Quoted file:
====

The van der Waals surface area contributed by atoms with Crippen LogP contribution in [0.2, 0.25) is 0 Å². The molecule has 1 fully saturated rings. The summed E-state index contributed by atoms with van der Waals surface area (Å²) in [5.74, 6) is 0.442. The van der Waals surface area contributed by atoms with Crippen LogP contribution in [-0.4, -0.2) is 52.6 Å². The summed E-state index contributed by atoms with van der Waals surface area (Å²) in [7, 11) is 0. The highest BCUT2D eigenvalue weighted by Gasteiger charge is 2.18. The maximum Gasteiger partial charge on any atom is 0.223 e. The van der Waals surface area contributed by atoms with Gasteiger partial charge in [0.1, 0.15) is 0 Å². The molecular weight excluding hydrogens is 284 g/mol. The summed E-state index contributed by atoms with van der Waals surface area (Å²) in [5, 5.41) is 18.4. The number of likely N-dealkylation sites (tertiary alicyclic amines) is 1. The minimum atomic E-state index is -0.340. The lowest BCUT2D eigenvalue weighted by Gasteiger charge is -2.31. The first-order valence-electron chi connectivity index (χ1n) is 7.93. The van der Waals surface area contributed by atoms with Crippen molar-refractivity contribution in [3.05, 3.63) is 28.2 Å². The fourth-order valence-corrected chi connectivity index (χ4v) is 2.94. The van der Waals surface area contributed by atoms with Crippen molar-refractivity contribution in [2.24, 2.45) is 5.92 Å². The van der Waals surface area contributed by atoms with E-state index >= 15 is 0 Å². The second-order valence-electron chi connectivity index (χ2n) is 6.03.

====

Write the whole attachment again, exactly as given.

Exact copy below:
The van der Waals surface area contributed by atoms with Crippen LogP contribution in [0.2, 0.25) is 0 Å². The molecule has 1 fully saturated rings. The summed E-state index contributed by atoms with van der Waals surface area (Å²) in [5.74, 6) is 0.442. The van der Waals surface area contributed by atoms with Crippen LogP contribution in [-0.4, -0.2) is 52.6 Å². The summed E-state index contributed by atoms with van der Waals surface area (Å²) in [7, 11) is 0. The highest BCUT2D eigenvalue weighted by Gasteiger charge is 2.18. The maximum Gasteiger partial charge on any atom is 0.223 e. The van der Waals surface area contributed by atoms with Gasteiger partial charge in [0.1, 0.15) is 0 Å². The molecular weight excluding hydrogens is 284 g/mol. The summed E-state index contributed by atoms with van der Waals surface area (Å²) in [5, 5.41) is 18.4. The number of likely N-dealkylation sites (tertiary alicyclic amines) is 1. The minimum atomic E-state index is -0.340. The lowest BCUT2D eigenvalue weighted by Gasteiger charge is -2.31. The first-order valence-electron chi connectivity index (χ1n) is 7.93. The van der Waals surface area contributed by atoms with Crippen molar-refractivity contribution in [3.05, 3.63) is 28.2 Å². The fourth-order valence-corrected chi connectivity index (χ4v) is 2.94. The van der Waals surface area contributed by atoms with Crippen molar-refractivity contribution in [2.24, 2.45) is 5.92 Å². The van der Waals surface area contributed by atoms with E-state index >= 15 is 0 Å². The second-order valence-electron chi connectivity index (χ2n) is 6.03.